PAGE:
IT departments are seeing an influx of requests to support users' smartphones. Jay Rollins outlines the pros and the cons of a possible solution to this issue.
When did IT get into the mobile phone business? This question is coming up more and more often, and IT departments are starting to look like boiled frogs. (If you aren't familiar with the boiled frog analogy, basically, if you throw a frog into boiling water, it will jump out. If you put a frog in cool water and slowly heat it up to a boil, the frog doesn't jump out and ends up boiling to death.) IT departments look more like boiled frogs because of mobile devices' surge in popularity and the user community's expectations that IT pros are supposed to be experts in all of the platforms and seamlessly support them. We have more important things to do!
A growing number of users are asking why they can't have an iPhone (or a Palm Pre or a Windows Mobile device or an Android device) instead of a BlackBerry. Even employees who are not issued company smartphones want to connect their personally-owned devices to the corporate email system. At our help desk, we have seen smartphone-related requests move from a top 25 issue to a top 10 issue in the past eight months. As IT departments are increasingly asked to do more with less, this support issue can easily be relegated back to the user.
An alternative approach
Let's look at an alternative approach to this issue and then see if we can poke holes in it.
IT leaders can do away with corporate mobile plans and have users get whatever device they want and allow them to connect to their work Microsoft Exchange account. Give them $100 toward their first phone and $75 per month extra per month to help pay for their plan.
Here are the benefits:
- Eliminates the need to manage a special BlackBerry Enterprise Server. IT departments no longer have to manage a special BlackBerry Enterprise Server and worry about supporting Microsoft Exchange and another business critical server with the same level of availability. Everything is managed at the Exchange server, which already has the robustness, the backup systems, and the service levels needed to support a high-availability environment. Help desk requests go from setup and configuration tasks at 30 minutes per incident to clicking a Remote Wipe button in the management console if the device is reported lost or stolen. Also, you do not have to install and support additional applications such as iTunes.
- Saves the company money.
Many of these corporate mobile plans are a joke; for instance, they offer 15% discounts based upon the number of users with pooled minutes. What they don' tell you is that in some plans (such as AT&T), there are no rollover minutes, and if a user goes over the allotted minutes in their plan, they are still charged the overage rates even if there are plenty of minutes in the corporate plan. Then we have to go through administrative headaches to collect the overage charges from the employee. You have an angry employee, as well as a bunch of unnecessary administrative overhead to correct the issue. Your accounting and payroll departments have more important things to do.Try this: Take what you spend in corporate plans and divide it by the number of your users. Does it come out to $100 per user or $90 per user? Where is the 15% discount? With personal plans that have unlimited minutes at $70 and data plans at $12.95, why bother with corporate plans? Granted, some corporate plans (such as T-Mobile) operate the right way, but others require a lot of work and administrative overhead to make it function properly.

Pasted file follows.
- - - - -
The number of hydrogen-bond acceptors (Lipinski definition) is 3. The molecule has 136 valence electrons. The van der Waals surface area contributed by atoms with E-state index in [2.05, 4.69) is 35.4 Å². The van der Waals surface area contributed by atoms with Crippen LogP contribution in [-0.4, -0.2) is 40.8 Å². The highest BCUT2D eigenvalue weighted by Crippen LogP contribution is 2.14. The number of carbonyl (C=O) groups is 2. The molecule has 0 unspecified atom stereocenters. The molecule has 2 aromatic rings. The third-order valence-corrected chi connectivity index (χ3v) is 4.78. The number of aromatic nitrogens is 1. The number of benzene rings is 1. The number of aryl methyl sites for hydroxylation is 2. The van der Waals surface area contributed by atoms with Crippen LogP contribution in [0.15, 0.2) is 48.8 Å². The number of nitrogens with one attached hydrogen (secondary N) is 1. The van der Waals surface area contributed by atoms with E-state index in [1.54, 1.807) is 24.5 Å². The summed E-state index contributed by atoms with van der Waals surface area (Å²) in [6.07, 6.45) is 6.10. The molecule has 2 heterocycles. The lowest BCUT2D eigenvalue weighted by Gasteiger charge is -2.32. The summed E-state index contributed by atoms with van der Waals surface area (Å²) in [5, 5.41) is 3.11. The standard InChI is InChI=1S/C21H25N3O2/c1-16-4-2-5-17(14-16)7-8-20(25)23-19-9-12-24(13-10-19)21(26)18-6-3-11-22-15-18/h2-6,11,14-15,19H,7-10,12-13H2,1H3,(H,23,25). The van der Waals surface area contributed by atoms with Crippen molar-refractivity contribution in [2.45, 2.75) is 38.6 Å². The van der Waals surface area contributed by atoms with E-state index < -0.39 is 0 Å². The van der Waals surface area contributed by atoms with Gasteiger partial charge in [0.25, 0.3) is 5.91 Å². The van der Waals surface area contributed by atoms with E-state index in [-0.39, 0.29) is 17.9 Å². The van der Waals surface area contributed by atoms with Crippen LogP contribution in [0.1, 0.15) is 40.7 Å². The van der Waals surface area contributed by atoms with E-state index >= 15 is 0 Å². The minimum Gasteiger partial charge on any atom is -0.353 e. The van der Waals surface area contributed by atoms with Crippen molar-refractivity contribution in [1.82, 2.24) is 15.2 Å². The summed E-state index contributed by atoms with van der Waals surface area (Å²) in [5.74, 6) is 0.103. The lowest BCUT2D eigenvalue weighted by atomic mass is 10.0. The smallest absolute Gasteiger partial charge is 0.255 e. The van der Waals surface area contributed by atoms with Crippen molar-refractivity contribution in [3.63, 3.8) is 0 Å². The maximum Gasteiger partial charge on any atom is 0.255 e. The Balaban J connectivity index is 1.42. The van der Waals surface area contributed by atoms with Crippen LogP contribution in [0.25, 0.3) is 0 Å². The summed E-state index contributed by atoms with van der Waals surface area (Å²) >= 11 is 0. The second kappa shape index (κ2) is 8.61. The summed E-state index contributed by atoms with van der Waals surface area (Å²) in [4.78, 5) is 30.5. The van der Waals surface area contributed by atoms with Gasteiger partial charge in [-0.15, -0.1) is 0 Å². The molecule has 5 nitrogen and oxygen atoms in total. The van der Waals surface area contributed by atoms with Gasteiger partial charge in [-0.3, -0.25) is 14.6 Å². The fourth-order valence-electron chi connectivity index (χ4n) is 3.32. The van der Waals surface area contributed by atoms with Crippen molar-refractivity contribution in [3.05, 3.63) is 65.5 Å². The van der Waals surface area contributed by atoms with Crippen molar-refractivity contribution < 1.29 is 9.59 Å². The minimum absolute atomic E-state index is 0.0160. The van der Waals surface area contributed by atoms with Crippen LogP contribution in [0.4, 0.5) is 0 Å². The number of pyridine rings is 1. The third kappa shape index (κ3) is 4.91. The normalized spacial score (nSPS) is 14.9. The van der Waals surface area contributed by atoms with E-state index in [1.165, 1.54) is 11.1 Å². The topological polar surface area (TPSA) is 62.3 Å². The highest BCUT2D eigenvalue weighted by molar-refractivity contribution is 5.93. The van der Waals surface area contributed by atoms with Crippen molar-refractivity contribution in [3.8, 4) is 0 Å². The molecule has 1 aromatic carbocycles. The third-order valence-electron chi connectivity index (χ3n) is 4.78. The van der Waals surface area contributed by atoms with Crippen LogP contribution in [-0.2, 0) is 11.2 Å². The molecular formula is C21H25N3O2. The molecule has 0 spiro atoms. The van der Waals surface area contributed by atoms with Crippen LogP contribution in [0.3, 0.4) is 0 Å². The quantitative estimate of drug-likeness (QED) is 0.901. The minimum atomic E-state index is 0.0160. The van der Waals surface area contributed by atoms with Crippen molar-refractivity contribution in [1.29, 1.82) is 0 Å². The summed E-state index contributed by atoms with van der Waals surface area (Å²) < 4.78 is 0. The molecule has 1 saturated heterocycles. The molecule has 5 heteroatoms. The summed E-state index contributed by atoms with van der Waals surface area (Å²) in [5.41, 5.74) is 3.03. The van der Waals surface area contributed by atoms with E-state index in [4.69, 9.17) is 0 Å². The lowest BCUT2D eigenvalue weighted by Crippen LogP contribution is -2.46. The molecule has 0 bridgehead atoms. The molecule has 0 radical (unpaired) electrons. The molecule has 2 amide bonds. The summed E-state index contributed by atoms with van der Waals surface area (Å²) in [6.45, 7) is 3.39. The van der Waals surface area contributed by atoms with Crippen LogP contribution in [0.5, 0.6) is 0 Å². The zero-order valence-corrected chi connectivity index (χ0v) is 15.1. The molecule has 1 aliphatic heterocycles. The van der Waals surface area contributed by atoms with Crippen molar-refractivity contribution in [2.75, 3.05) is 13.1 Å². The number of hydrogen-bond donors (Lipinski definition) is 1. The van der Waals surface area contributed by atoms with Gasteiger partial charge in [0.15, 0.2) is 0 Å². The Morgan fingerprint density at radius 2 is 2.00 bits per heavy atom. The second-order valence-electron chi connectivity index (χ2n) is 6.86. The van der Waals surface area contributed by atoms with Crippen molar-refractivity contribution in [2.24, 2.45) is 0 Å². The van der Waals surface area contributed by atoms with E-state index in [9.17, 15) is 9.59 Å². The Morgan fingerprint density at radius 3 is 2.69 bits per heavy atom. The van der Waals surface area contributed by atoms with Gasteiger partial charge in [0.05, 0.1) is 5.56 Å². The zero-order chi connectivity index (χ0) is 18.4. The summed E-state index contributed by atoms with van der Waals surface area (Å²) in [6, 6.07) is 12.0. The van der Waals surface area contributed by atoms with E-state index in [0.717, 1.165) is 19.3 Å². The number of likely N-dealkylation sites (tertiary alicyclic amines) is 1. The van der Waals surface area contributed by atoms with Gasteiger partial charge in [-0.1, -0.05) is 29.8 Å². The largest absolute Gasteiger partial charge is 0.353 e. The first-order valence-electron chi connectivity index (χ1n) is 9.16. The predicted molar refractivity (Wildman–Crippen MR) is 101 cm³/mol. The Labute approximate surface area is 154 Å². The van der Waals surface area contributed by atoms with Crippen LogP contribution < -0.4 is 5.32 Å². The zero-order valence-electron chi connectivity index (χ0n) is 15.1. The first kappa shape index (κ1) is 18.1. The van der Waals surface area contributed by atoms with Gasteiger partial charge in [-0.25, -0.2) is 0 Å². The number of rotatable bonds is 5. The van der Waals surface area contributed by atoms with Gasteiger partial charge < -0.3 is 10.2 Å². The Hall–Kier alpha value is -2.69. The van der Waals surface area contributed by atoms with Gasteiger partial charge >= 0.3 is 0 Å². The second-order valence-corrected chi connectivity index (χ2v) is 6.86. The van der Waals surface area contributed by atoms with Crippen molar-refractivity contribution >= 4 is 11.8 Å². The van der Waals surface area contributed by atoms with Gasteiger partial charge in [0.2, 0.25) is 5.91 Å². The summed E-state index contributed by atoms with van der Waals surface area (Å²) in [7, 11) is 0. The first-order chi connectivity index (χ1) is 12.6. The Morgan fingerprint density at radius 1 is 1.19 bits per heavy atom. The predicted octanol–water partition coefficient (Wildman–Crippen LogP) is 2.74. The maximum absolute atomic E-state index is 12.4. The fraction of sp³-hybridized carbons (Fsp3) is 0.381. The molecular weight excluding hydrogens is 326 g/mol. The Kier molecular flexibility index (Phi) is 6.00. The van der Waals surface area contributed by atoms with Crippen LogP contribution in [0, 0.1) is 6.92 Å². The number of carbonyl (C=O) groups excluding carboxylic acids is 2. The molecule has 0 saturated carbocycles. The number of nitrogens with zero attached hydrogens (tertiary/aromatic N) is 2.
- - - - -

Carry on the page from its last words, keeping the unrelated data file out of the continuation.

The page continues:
- Requires self-governance. Employees are motivated to keep their minutes in check. In fact, a wisely managed plan can actually put a couple of extra bucks in users' pockets. For those employees who don't quite cover their plan, consider personal use of the business phone. Now you don't have to comb through individual phone bills and carve out what was a personal call and what was a business call and add unnecessary expense reports and accounting department resources to get things straight.
- Leads to better a customer service experience. In the case of AT&T, business accounts need to go through a business account representative to get service. These reps work Monday through Friday, 9:00 - 5:00. So if your phone breaks or gets lost on a Friday, you usually have to wait until Tuesday at least before you can get a replacement. You cannot go to an AT&T or Apple store or Radio Shack to get immediate service; they will not and cannot service you. Reimbursed personal plans allow users to go directly to a retail location seven days a week and get immediate service. Also, these retail locations now become the employee's mobile phone support. The retail locations are staffed with experts on all aspects of each phone; it's their job to be the expert so that responsibility doesn't fall to your IT department.